“We’re honoring our history and modernizing our future.”

Derek Kirk’s got his hands fulland he couldn’t be happier.  Newly appointed to serve at the helm of the Atascadero Chamber of Commerce, not only does Derek bring experience, education and talent from prior positions in communities small and large; he’s brimming over with enthusiasm about developing Atascadero’s potential as a vibrant place to live, play, work and visit.

“The good news is that Atascadero is still affordable,” he says.  “We have attractive space and potential for businesses to make something happen.”  While Derek points out that Atascadero is actually quite a large town geographically—the business corridor along the 101 freeway is seven and a half miles long—the downtown is in the Chamber’s sights right now as business owners, the Chamber and the City collaborate on how the district can capitalize on its assets and become a “draw” for the entire community.

Known as the “Colony District,” the historic downtown is ripe for a renaissance.  With its quaint and attractive setting, striking architecture, an influx of new businesses, popular activities and events, Derek says the seeds of success are already planted.  “We’d like to see housing in the mix,” he said noting that the La Plaza project (pending expected Council approval in April) facing the Sunken Gardens along El Camino Real will offer mixed use, first-floor retail, office and condominium spaces.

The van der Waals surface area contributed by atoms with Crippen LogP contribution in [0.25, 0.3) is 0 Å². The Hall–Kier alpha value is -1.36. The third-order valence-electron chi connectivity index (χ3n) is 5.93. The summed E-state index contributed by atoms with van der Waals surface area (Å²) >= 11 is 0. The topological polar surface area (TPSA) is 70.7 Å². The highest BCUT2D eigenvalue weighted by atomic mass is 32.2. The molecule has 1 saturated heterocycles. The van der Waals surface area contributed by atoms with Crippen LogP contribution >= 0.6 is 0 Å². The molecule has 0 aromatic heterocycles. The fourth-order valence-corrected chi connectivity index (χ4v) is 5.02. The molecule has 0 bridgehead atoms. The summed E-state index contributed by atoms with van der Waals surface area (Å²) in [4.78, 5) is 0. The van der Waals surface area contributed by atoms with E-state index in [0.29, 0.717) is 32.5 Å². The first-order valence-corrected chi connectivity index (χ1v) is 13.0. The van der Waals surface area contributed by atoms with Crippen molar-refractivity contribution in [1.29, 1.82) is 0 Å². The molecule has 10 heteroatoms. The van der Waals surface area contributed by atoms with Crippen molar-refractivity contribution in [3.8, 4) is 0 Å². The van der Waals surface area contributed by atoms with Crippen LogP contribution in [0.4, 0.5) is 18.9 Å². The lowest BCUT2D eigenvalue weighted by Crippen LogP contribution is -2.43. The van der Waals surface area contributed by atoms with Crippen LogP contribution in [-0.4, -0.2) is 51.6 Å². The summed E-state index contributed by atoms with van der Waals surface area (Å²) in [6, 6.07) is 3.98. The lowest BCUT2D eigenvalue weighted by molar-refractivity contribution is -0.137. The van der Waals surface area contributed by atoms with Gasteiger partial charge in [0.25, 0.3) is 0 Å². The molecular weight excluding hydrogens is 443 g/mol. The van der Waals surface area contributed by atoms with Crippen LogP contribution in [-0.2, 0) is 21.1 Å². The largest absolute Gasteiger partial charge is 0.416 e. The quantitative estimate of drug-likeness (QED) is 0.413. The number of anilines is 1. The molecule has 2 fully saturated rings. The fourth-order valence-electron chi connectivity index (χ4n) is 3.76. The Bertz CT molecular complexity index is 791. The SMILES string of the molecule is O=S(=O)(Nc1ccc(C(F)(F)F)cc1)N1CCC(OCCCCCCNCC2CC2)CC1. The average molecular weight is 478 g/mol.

Derek, who came on board in January, said he believes the Chamber’s role is to empower the community through assisting businesses, working on business attraction and retention and providing information and resources crucial to success.  “We have 580 members and we want them all to stay in business,” he said.  “Historically, it appears there have been a lot of starts and stops in past efforts to revitalize and allow businesses to thrive. My goal is to ensure we don’t stop anymore.”

Only four months on the job and Derek’s clearly on track with the task, though it’s not surprising—he’s no newcomer to the world of how a Chamber of Commerce works.  His first job with a Chamber was in Porterville, CA while he was in high school.  For four years, young Derek served as an intern where he helped business owners connect with high school talent and provide workplace learning opportunities—he saw this as a win-win where students would be employed and businesses would have an end product that they were proud of.  He also sold memberships, worked events and, he says, “I fell in love with what a Chamber can do for a business community.”

Derek went on to attend Point Loma Nazarene University where he obtained his B.A. in Political Science and worked during that time as an Admissions and Support Specialist and after graduating, as Alumni Communications Coordinator.  From there, he was hired as Director of Community and Government Relations for the North Orange County Chamber of Commerce in Fullerton, the largest business organization in the region with more than 2,500 members in nine cities.  He says the wide-ranging experiences reinforced his desire to work in an industry where he feels he can play a vital role in community and business success.  When he heard about the opening for a Chamber president in Atascadero, he felt it would be a good fit and applied for the job.